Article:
After Moore's Creek the Whigs controlled Cumberland County. Daniel Buie served as a captain of militia and helped organize the Whigs into military units. In June, 1776, Col. Philip Alston sent Daniel out to gather men for a muster. A 14-year old lad, Hugh McDonald, who had been forced to fight as a young Tory soldier at Moore's Creek by his father, recalled an encounter with Captain Daniel Buie in a field while young Hugh was plowing. "Five men on horseback appeared at the fence, one of whom, Daniel Buie, knew me and asked me what I was doing here. I answered that my father lived here; and he said he was not aware of that. 'Come', he says, 'you must go with us to pilot us through the settlement; for we have a boy here who has come far enough. He is six miles from home and is tired enough.' His name was Thomas Graham, and he lived near the head of McLendon's Creek. I told Mr. Buie that I dare not go, for if I did, my father would kill me. Mr. Buie then alighted from his horse, and walked into the field, ungeared the horse and took him outside the fence. He then put up the fence again, and, leading me by the hand, put me on behind one of the company, whose name was Gaster, and discharged the other boy." Hugh guided Daniel Buie and his men through the area and continued with them to Henry Eagle's house on Bear Creek where he was befriended by Col. Alston and his wife. Refusing to return to his father, Hugh went to Cross Creek with Daniel Buie and joined Capt. Arthur Council's Whig militia.
Since Daniel Buie and Thomas Dobbins were captains of the militia in the Bar-beque District, they were responsible for administering the provisional government in that area. The remainder of the Buies were still undecided about which side to adhere. Duncan Buie, who had served the Barbeque Church for so many years as an elder, left his neighbors probably because of his neutralist or loyalist feelings, and relocated on Raifords Creek near the Cape Fear opposite Bluff Church. In 1779 only half of the Buies had pledged an allegiance to the new government. As time passed, however, they became more accustomed to the revolutionary regime and by 1780 all but three Buies had taken the oath of loyalty to the state renouncing any obedience to the King.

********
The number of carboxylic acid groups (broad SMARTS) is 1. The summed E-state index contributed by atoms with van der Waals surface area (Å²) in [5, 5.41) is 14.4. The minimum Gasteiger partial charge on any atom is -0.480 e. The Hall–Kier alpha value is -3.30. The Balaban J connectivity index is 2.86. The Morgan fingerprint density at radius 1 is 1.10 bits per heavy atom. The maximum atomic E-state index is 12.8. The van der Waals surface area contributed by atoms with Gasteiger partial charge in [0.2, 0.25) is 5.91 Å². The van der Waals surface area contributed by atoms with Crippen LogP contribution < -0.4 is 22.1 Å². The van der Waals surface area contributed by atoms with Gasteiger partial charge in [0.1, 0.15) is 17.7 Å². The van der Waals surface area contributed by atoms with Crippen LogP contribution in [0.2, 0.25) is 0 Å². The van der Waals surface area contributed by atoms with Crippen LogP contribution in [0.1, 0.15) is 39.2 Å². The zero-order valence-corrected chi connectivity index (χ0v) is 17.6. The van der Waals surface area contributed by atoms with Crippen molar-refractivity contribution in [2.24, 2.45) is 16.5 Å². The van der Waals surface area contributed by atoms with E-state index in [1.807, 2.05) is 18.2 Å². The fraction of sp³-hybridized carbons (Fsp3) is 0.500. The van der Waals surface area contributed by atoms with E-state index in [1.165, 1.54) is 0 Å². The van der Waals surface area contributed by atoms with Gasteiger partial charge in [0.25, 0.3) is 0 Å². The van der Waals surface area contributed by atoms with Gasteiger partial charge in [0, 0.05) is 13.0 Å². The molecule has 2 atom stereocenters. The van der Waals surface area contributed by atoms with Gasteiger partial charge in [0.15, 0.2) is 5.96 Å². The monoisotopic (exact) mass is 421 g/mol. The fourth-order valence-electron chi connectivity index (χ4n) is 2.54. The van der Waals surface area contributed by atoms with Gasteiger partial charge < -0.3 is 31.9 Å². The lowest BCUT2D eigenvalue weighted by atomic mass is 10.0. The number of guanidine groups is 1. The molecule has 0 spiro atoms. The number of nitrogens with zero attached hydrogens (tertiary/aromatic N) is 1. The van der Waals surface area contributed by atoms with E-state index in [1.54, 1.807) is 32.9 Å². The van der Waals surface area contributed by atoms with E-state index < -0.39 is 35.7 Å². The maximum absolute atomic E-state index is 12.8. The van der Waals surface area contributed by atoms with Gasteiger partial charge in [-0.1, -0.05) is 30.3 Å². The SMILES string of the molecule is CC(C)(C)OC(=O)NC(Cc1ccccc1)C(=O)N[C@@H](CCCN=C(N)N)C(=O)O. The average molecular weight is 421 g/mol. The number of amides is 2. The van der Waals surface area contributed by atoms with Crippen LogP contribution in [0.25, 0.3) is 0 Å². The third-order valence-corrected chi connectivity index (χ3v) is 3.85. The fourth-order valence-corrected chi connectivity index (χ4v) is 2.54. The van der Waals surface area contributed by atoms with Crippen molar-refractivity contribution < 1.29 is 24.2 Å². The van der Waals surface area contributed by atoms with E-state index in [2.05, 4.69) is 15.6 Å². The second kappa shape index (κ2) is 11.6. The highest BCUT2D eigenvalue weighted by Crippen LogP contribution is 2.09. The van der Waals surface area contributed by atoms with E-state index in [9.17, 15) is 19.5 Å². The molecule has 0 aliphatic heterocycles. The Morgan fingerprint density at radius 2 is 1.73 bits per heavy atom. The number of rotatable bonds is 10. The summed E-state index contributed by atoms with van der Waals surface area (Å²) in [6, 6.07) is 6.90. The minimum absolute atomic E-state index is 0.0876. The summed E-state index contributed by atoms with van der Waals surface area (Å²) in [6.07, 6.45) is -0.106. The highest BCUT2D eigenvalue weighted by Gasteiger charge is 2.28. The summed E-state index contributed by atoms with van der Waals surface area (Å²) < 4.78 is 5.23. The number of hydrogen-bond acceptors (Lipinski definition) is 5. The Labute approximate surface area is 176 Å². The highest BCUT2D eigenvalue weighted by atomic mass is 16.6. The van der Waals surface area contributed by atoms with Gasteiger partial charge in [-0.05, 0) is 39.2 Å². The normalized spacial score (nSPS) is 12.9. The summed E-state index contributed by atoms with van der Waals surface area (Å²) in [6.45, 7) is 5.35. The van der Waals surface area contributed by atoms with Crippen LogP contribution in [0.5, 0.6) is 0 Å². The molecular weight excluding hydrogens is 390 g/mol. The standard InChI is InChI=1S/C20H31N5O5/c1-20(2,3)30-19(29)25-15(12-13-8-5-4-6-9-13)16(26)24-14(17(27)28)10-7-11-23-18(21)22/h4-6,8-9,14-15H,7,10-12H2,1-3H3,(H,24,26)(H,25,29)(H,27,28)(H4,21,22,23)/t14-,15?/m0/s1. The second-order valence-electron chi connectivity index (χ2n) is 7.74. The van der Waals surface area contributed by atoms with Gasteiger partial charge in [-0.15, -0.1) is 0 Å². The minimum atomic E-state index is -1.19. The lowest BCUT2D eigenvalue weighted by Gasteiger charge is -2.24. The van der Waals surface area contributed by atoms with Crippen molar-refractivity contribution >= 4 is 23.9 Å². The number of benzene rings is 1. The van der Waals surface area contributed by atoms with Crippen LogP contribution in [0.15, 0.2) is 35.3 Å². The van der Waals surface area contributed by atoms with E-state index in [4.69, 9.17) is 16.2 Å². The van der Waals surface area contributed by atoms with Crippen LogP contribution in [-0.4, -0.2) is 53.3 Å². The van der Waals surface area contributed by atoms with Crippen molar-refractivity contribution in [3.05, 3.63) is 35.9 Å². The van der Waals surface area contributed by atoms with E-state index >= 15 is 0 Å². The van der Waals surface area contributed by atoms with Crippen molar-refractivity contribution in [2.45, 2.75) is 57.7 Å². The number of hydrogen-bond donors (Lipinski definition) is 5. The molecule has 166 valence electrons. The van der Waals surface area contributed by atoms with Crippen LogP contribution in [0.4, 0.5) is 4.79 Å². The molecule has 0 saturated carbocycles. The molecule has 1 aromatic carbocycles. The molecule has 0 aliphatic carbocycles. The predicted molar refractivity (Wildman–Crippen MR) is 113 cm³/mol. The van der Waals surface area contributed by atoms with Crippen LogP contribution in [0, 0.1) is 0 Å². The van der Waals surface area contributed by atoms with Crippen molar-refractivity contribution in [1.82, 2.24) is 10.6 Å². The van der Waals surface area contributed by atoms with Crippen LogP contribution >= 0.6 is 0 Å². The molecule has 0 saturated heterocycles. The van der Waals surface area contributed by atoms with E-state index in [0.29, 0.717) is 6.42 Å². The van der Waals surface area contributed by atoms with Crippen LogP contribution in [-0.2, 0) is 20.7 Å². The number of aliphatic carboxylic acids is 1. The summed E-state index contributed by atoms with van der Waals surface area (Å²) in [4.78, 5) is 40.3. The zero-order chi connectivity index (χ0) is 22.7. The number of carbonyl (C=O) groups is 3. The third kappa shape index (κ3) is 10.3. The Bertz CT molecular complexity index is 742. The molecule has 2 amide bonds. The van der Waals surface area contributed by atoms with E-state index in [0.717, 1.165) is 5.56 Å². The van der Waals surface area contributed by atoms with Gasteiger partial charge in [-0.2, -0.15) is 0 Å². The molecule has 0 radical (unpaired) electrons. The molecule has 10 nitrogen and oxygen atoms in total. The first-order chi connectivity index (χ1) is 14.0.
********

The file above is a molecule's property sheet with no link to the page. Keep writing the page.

After a period of relative quiet in Cumberland County, the war drew near again. After his costly victory at Guilford Courthouse on March 15, 1781, British Lord Cornwallis led his army southeast toward Cross Creek. The first redcoat legions entered Cumberland County on the northern boundary and camped near William Buie's home. The next day Banastre Tarleton's British dragoons approached Barbeque Church. They were met by Captain Daniel Buie and his small group of Whig militia including Jacob Gaster, Laurence Strodder, Duncan Buie, John Small and others. In the short skirmish which followed, Duncan Buie's scalp was split open by a sabre and was left for dead by the British. Later however, he recovered and lived many years. Most of the Whigs were captured and placed in a bull pen overnight. A few escaped from the pen that evening in the darkness. The remainder were led away with the British force to Wilmington. Gaster, Small, and Strodder were later exchanged. Daniel Buie died a few months later aboard a British prison ship anchored at Wilmington.
Lord Cornwallis was doomed. He pushed his army northward from Wilmington into Virginia. His campaign ended at Yorktown where on October 19, 1781 to the fife and drum tune of "The World Turned Upside Down" the English general surrendered his defeated men to General George Washington and his American army and French allies. The colonies including North Carolina and the Buies in Cumberland County were free at last to establish their own nation.